AkzoNobel opens powder coatings site in China
AkzoNobel has opened its new €11m powder coatings facility in Chengdu, Western China.
The new site will help the company meet growing product demand and also offering a wide range of powder products to its customers from automotive, construction, furniture and IT industries.
AkzoNobel Performance Coatings executive committee member Conrad Keijzer said: “The opening of our Chengdu production site will strengthen our position as the global leader and China’s largest powder coatings supplier.
“It will allow us to leverage the strong growth that we see in the western provinces of China, furthering our organic growth momentum.”
This would be AkzoNobel’s first facility in China that will use an innovative technology that allows full recycling of wastewater.
AkzoNobel North Asia Powder Coatings business director Eddie Wang said: “We are going through a rapid change in Western China and that is generating more demand for our business.
“The new Chengdu site is an important investment in the region and will enhance our support to local customers, particularly those in the automotive industry.”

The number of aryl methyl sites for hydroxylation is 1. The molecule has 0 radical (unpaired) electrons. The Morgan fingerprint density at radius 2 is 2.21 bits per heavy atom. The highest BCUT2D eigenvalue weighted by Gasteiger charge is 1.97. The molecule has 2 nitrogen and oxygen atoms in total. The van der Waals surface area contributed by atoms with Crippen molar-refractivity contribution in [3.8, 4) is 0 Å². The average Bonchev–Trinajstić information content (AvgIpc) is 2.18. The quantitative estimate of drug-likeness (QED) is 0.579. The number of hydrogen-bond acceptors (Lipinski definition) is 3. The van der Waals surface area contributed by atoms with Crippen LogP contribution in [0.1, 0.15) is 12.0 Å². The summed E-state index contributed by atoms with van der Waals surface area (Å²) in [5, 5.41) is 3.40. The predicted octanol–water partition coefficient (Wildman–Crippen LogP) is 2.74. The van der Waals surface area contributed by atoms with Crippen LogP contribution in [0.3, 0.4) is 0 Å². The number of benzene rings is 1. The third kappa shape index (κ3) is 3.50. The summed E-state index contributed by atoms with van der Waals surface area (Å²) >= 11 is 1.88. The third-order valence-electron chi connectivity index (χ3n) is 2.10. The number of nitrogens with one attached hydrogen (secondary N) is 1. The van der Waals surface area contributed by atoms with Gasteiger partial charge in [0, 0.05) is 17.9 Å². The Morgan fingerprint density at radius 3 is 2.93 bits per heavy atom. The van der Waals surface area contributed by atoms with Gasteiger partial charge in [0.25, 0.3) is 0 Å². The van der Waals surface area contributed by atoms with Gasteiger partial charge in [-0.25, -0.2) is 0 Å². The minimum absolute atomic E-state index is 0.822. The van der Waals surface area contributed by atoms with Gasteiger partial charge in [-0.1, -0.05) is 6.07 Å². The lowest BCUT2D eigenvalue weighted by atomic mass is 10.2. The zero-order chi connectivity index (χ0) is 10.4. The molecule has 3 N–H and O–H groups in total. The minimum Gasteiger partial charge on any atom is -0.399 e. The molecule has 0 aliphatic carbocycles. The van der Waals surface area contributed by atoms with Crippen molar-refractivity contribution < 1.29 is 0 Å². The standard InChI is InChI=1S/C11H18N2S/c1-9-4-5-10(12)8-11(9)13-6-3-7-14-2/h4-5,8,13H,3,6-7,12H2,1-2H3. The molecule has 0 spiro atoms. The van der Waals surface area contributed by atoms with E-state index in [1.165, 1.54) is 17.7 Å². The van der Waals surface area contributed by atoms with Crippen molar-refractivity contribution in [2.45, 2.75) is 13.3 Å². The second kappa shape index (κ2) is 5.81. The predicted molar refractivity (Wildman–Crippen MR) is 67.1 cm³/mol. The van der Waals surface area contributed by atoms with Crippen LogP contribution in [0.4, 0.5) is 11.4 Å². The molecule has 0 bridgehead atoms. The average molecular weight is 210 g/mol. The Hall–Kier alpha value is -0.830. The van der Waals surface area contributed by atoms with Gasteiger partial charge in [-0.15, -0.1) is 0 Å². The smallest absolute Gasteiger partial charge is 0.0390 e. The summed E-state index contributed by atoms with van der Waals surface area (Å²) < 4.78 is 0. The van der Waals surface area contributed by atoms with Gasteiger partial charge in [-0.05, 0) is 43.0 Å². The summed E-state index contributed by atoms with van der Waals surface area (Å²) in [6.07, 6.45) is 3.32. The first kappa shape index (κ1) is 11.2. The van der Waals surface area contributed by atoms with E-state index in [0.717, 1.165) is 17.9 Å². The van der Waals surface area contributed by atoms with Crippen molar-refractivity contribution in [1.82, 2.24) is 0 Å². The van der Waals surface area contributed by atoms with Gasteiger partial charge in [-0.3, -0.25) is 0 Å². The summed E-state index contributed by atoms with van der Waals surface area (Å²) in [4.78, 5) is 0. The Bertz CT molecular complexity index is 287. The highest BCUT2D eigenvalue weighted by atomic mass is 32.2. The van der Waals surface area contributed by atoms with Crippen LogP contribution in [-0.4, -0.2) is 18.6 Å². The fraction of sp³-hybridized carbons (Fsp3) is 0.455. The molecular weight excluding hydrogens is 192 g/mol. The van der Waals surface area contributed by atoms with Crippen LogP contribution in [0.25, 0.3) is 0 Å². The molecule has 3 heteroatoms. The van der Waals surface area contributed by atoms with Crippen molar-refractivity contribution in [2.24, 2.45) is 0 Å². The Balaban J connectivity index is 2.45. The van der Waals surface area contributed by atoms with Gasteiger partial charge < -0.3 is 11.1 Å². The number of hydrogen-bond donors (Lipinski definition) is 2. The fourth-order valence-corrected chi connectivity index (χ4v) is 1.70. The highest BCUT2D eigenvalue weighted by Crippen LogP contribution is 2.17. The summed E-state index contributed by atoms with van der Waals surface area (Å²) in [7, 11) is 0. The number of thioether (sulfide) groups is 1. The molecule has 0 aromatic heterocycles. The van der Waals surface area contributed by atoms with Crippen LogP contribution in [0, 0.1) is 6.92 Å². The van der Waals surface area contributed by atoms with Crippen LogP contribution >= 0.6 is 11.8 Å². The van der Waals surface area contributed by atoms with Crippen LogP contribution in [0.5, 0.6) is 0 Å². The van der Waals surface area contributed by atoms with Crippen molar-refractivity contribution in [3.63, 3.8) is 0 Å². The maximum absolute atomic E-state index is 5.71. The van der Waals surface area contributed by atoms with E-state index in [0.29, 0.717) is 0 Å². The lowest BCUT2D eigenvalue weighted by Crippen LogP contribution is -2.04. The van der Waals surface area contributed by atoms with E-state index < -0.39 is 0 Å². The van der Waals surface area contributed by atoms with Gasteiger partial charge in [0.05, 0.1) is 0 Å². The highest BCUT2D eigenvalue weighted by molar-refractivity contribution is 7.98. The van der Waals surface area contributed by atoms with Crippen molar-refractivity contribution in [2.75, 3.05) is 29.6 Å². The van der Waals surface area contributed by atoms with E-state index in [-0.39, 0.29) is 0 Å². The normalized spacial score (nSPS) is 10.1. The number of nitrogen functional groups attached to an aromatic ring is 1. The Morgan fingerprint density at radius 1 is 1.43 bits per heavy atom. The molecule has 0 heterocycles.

The firm currently operates six powder coatings sites in the China region, while a seventh is the biggest powder coatings plant in the world and currently being constructed in Changzhou, due to open in October.
AkzoNobel currently has more than 30 production sites in total across China.
DURANAR SUNSTORM coating named among top products by BD&C magazine
Pearlescent-flaked coating selected by readers, editors in building envelope category.
DURANAR SUNSTORM coating by PPG was selected by readers and editors of BD&C magazine as one the top building products of 2016. The coating, which features PPG’s proprietary 70-percent polyvinylidene fluoride (PVDF) formulation inflected with pearlescent flake, was among 34 products selected in the “building envelope” category.